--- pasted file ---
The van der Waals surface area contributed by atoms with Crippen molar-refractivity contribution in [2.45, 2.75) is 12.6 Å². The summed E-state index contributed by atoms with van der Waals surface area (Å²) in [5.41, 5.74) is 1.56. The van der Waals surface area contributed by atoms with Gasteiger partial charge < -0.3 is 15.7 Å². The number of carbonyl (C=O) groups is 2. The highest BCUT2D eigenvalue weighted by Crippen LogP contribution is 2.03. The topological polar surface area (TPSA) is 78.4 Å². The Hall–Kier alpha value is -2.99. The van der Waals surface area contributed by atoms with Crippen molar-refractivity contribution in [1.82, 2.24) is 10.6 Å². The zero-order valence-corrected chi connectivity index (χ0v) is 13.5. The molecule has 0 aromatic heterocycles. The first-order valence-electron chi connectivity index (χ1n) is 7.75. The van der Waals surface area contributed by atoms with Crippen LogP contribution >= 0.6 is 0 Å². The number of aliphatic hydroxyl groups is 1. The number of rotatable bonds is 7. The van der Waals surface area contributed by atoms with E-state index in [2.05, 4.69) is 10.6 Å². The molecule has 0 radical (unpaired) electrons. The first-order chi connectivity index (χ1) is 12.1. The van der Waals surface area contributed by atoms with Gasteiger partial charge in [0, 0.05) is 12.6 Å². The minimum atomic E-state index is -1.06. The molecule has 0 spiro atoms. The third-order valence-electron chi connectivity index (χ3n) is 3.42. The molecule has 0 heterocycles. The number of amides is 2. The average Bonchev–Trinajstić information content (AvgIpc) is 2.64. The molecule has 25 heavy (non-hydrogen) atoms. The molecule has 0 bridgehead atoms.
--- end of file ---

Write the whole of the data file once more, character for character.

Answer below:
The van der Waals surface area contributed by atoms with Crippen molar-refractivity contribution in [2.45, 2.75) is 12.6 Å². The summed E-state index contributed by atoms with van der Waals surface area (Å²) in [5.41, 5.74) is 1.56. The van der Waals surface area contributed by atoms with Gasteiger partial charge < -0.3 is 15.7 Å². The number of carbonyl (C=O) groups is 2. The highest BCUT2D eigenvalue weighted by Crippen LogP contribution is 2.03. The topological polar surface area (TPSA) is 78.4 Å². The Hall–Kier alpha value is -2.99. The van der Waals surface area contributed by atoms with Crippen molar-refractivity contribution in [1.82, 2.24) is 10.6 Å². The zero-order valence-corrected chi connectivity index (χ0v) is 13.5. The molecule has 0 aromatic heterocycles. The first-order valence-electron chi connectivity index (χ1n) is 7.75. The van der Waals surface area contributed by atoms with Crippen LogP contribution >= 0.6 is 0 Å². The number of aliphatic hydroxyl groups is 1. The number of rotatable bonds is 7. The van der Waals surface area contributed by atoms with E-state index in [2.05, 4.69) is 10.6 Å². The molecule has 0 radical (unpaired) electrons. The first-order chi connectivity index (χ1) is 12.1. The van der Waals surface area contributed by atoms with Gasteiger partial charge in [0, 0.05) is 12.6 Å². The minimum atomic E-state index is -1.06. The molecule has 0 spiro atoms. The third-order valence-electron chi connectivity index (χ3n) is 3.42. The molecule has 0 heterocycles. The number of amides is 2. The average Bonchev–Trinajstić information content (AvgIpc) is 2.64. The molecule has 25 heavy (non-hydrogen) atoms. The molecule has 0 bridgehead atoms.